The Character Arc Corellation

You cannot write a good book without good characters. Compelling characters drive the plot of any novel, even those which are “plot-driven.” Because even in the midst of an alien invasion, you won’t really care about what happens unless you care about who it all happens to.

The thing about a novel is, a novel has no budget. It’s not like a Hollywood blockbuster that must use a set amount of funds. Well, perhaps people need budgets for marketing, but in plot terms, a writer can do whatever they’d like. The same stands true for characters.

The novel is a unique art form in that you can make whatever you’d like happen– in music, in films, the creators do not carry that same freedom. But to mold characters fully formed– realistic with flaws and contradictions and wide ranges of emotions– that’s a quite difficult task.

If a character can make you both laugh and cry, that may well be the gauge of how well you can relate to him or her. Relating to readers, however, relies on more than what most authors surmise. Many authors believe that by attributing quirky traits to characters, it helps their characters seem unique. That’s not true, though, unless this characteristic will play a crucial part in the story.

For example, in Chuck Palahniuk’s Invisible Monsters, the narrator is missing the bottom half of her face. She’s an ex-model. In this way, a characteristic is more than just a characteristic, but an important plot point. This contradiction of what she used to be and what she now is demands the question of what occurred since then and now. In Black Swan Green by David Mitchell, the narrator speaks with a stammer; rather than be a simple characteristic, it helps propel the story.

A character, sure, might own a lot of cats, but that novel better have a lot to do with cats. If you give a character a huge scar across his face, you better explain what car accident or dark wizard gave him that scar. Don’t fall into Dickens syndrome, attributing exaggerated physical traits to characters with only stereotypical consequences. Those do not help us understand and sympathize the character; instead, we merely know that if she has a big nose, she is nosy.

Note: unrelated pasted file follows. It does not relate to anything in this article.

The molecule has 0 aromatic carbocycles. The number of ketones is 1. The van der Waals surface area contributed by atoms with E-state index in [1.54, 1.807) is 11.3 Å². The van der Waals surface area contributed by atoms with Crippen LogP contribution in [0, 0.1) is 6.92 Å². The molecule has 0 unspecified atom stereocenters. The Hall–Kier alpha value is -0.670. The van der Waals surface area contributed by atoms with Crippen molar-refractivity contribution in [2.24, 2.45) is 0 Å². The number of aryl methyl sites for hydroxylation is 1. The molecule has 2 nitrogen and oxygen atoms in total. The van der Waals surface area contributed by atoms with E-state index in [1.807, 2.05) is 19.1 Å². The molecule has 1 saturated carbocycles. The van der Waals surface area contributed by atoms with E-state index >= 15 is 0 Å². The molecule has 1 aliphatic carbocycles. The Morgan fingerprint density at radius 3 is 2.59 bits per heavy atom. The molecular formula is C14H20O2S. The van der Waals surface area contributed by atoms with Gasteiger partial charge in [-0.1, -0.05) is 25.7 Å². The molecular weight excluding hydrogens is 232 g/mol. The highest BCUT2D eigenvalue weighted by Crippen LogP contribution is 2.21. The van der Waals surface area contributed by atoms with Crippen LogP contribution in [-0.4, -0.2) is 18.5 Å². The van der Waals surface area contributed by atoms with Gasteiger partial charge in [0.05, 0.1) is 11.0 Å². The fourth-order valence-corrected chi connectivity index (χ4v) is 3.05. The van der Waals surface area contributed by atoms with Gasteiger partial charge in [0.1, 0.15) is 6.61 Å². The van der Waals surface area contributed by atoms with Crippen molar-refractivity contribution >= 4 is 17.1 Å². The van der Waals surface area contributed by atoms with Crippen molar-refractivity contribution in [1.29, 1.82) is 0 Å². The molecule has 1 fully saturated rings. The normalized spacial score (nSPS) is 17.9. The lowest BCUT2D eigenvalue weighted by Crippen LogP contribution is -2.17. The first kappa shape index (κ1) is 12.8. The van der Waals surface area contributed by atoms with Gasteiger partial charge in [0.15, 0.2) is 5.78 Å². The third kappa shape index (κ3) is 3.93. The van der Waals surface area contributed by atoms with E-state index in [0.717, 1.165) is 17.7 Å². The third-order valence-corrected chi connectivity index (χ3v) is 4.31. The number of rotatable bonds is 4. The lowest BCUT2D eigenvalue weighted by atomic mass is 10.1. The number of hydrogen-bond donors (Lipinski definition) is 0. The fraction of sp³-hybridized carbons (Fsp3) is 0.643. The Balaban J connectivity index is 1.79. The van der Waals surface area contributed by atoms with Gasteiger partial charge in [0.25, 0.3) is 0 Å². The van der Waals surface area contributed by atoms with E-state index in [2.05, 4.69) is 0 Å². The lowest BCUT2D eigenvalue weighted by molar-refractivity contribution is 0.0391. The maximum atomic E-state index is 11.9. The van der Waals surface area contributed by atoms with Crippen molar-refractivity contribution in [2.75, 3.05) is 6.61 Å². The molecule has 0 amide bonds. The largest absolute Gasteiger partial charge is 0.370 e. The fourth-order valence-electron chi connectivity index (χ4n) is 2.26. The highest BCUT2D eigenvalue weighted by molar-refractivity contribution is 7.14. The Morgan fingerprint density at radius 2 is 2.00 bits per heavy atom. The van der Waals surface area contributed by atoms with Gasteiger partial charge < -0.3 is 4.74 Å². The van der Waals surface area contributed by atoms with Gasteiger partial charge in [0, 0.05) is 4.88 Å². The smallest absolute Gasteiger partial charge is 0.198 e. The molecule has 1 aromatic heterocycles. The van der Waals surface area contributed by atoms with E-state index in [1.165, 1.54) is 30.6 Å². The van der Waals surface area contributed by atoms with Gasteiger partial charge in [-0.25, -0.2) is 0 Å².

People, though, are weird, jammed to the trachea with contradictions. Use that. Characters must act in the same way. Consider what makes the people you know unique. Their hobbies, their aspirations, their beliefs. These very real characteristics drawn from life contribute the motives behind which characters act.

To help a reader sympathize with a character, you need to make them go through Hell. I’m not going to care about a character for whom everything goes right– frustrate him and make him misunderstood. Make him suffer. Make him sometimes cruel. No one’s motivations are simple. Remember that.

What must be kept in mind is that characters must be fully developed. If I do not care about your characters, I will not care about your book. It doesn’t matter what happens to people that I feel I cannot care about. So, in writing stories, make sure you feel that you’re writing about real people. It will make your ability to reach people that much greater.


5 thoughts on “The Character Arc Corellation

  1. This is exactly why I didn’t enjoy The Hunger Games as a book, although I was intrigued by its premise and even its general narrative. I ultimately didn’t care what happened to Katniss. If I wouldn’t want to go for coffee with someone, why would I want to read an entire book (or trilogy) about them?

    I’m actually looking forward to the movie, that being said. It’s my hope that a living, breathing actress with some beef under her belt will breathe personality into a character that felt more caricature to me.

    One of my favorite reads of the year involved a princess living on a remote island at the outset of WWII. It doesn’t sound as enticing as something like the Hunger Games, but its protagonist was such a joy, I’d’ve read her breakfast-eating journal just to experience even more of her!

    1. I understand about that. Katniss was… harsh, but I don’t think she was a caricterture though. Merely a product of living in such a uniform, oppressed society. But still, the premise was super awesome, so it might have slightly overshadowed the shallowness. One of my favorite books of late, definitely, is “Swamplandia!” and that is thanks wholly to the complexity and emotional appeal of the characters.

  2. You make a really excellent point about books being one of the only forms of entertainment without a budget – how true. I never thought of it like that. All one needs is a computer, piece of paper or even a tissue box (I once wrote one of my most beloved poems on a tissue box!) and we can weave whatever world we want without answering to anyone else. Great post!

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